by Marta Bałaga
- VENICE 2020: With a laugh-out-loud film that feels like a long-lost cousin of the Coen brothers’ “idiot trilogy”, Quentin Dupieux once again makes the world a much better place
Trying to predict what Quentin Dupieux will do next would be a very frustrating occupation. This is the man who made a film about a killer tyre and had Jean Dujardin falling in love with a jacket, vintage and 100% deerskin, but still. No wonder, then, that Mandibles [+see also:
interview: Quentin Dupieux
film profile], presented in the Venice Film Festival’s Out of Competition section, has its very own surprise stuck in the boot of a stolen car. And, despite one character’s theory, it’s really not a hairdryer.
Enter a giant fly, perpetually hungry and named “Dominique” a few cans of cat food later. As deliciously idiotic as that concept already is, the fun begins much earlier than that, with two guys (Grégoire Ludig and David Marsais), a tad, shall we say, on the slower side, who could have been the product of a drunken brawl between the Coen brothers and the Farrellys – although Dumb and Dumber's Mutt Cutts van has been replaced by a unicorn bike this time. With no money or shelter, the only prospect on the horizon for them is a paid gig delivering a suitcase for €500, provided no one asks what’s inside it. But before Pulp Fiction starts coming to mind, rest assured – Dupieux may know all the rules by heart, but frankly, my dear, he doesn’t give a damn.
Embracing everything that the concept of a “creature feature” has to offer – with this particular insect looking a bit like E.T., especially when lovingly wrapped in a blanket – the oddest aspect of Dupieux’s movie actually just blends in smoothly at one point: sandwiched in between a man who “rolls in his sleep”, usually all the way to the sea, and Adèle Exarchopoulos with a “vocal problem” causing her to YELL REALLY LOUD instead of talking, while on occasion carrying dog faeces in her pocket. In this world, almost anything goes. Almost anything, because don’t let the winged, yet trainable, monster fool you – Mandibles is a well thought-out, polished production, a fine example of controlled mayhem and, ultimately, a very simple story. It’s just what happens in it that’s weird.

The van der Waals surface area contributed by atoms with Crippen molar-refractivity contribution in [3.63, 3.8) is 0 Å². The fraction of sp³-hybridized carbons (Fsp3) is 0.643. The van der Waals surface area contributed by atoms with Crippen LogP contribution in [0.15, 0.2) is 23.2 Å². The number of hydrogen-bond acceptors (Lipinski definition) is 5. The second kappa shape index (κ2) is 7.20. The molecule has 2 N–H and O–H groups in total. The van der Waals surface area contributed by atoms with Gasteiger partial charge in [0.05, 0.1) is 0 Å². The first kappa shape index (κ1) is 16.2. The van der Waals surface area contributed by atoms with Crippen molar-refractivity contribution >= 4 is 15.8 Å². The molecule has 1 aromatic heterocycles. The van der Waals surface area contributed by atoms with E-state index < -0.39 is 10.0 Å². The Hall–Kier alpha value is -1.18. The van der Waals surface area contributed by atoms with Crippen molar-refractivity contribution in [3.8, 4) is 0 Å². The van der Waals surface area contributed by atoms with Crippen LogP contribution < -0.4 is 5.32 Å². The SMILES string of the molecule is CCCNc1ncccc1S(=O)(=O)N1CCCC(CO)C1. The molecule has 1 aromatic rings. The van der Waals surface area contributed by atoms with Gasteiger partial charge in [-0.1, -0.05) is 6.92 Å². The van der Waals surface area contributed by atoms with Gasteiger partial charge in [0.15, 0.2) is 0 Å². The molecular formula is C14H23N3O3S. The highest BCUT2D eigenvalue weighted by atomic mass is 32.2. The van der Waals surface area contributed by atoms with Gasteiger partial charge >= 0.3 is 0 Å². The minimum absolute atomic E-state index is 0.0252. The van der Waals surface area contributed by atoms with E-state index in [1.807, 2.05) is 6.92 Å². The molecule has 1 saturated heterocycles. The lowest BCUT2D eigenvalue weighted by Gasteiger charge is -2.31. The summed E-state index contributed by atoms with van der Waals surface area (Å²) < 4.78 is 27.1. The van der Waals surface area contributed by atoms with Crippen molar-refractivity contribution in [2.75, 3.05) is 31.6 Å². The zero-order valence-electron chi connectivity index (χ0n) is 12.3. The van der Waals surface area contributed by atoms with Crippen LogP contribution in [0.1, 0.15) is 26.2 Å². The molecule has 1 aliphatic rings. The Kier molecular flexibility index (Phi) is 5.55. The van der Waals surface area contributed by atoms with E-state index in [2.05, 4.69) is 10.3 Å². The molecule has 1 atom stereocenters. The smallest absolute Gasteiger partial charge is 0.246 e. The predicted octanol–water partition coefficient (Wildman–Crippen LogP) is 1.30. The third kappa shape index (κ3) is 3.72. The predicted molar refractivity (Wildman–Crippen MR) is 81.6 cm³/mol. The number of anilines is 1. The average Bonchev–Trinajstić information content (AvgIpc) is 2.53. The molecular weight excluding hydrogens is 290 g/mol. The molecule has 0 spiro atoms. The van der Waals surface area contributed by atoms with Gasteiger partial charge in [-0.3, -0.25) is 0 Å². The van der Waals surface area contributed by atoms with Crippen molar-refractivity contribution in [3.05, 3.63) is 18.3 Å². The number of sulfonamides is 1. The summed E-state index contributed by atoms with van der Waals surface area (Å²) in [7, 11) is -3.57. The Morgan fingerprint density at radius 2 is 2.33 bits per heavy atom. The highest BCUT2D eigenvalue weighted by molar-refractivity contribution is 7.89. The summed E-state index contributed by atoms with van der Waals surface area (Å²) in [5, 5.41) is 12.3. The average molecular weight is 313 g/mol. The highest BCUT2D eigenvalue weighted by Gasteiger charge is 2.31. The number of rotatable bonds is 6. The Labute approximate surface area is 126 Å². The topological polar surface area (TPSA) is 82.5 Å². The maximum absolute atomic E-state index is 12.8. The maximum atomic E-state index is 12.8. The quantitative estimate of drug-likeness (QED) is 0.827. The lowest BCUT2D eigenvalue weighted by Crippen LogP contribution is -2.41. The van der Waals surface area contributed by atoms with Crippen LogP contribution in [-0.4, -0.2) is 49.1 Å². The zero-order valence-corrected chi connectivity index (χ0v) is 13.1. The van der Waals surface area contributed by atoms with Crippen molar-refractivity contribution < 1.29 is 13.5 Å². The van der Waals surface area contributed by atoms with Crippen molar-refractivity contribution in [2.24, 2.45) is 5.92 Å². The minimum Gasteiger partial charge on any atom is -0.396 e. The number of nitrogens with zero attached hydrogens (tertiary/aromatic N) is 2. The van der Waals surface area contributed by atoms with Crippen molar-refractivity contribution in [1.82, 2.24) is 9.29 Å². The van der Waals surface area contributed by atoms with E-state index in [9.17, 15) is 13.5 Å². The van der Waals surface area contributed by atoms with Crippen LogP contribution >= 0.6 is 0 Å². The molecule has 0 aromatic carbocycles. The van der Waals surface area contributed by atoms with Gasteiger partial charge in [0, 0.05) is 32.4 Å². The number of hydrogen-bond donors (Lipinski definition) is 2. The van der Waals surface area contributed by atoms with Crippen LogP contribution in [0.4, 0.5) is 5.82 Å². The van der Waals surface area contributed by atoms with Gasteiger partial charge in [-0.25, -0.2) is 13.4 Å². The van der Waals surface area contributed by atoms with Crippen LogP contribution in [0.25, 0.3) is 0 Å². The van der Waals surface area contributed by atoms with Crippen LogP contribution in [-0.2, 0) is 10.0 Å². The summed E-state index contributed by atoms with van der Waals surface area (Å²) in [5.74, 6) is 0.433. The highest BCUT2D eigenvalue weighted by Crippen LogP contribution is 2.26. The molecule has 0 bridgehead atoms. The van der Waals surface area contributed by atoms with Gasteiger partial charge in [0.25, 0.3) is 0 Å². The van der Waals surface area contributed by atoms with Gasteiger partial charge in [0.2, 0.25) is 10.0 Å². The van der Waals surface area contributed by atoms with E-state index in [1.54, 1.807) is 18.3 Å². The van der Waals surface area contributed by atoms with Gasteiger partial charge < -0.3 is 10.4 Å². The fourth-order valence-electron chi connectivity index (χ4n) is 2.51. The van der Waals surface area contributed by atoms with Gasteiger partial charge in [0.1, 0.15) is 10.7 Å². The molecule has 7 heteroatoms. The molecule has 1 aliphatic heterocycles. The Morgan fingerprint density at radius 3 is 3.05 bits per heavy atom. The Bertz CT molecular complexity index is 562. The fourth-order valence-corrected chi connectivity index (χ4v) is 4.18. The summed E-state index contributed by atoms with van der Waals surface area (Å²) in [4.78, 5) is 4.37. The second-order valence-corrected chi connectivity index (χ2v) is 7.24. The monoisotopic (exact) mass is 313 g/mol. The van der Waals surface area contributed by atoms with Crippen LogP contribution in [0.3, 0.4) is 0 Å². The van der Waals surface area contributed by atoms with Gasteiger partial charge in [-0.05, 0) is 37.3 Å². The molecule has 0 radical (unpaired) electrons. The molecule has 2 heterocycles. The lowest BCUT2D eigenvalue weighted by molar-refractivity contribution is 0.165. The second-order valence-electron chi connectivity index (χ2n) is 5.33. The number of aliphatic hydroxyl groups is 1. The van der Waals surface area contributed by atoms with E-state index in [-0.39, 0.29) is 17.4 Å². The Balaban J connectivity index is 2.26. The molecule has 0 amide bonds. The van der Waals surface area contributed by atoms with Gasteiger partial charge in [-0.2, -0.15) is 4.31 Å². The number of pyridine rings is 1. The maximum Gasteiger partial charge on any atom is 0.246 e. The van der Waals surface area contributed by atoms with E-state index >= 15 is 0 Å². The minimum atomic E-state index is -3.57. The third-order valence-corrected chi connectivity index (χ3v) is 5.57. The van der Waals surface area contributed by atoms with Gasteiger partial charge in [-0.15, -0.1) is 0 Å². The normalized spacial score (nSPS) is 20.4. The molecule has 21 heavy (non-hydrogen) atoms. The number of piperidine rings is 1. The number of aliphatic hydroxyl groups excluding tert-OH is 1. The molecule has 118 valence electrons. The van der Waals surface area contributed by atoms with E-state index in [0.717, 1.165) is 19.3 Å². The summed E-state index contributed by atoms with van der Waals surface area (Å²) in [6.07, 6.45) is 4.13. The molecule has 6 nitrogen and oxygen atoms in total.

Communicating with a mixture of “I mega get it” and the “toro” greeting – quickly spreading around the festival, as Cineuropa has noticed – these doofuses are just as excited about their short-lived role as transporters (not the Jason Statham kind, though) as they are when Dominique comes along. Manu, played by Ludig and looking like Lorenzo Lamas left outside for too long, and his best bud Jean Gab don’t have many options, but they don’t seem to mind. Whatever comes this unfortunate duo’s way, be it a suitcase or a gigantic fly, they just accept it and move on, having no regrets, as long as no food goes to waste.
Mandibles is a French-Belgian co-production staged by Hugo Selignac and Vincent Mazel for Chi-Fou-Mi Productions, in co-production with Memento Films Production, C8 Films, Artémis Productions, Voo, Be TV and Shelter Prod. The international sales are handled jointly by Wild Bunch International and WTFilms.
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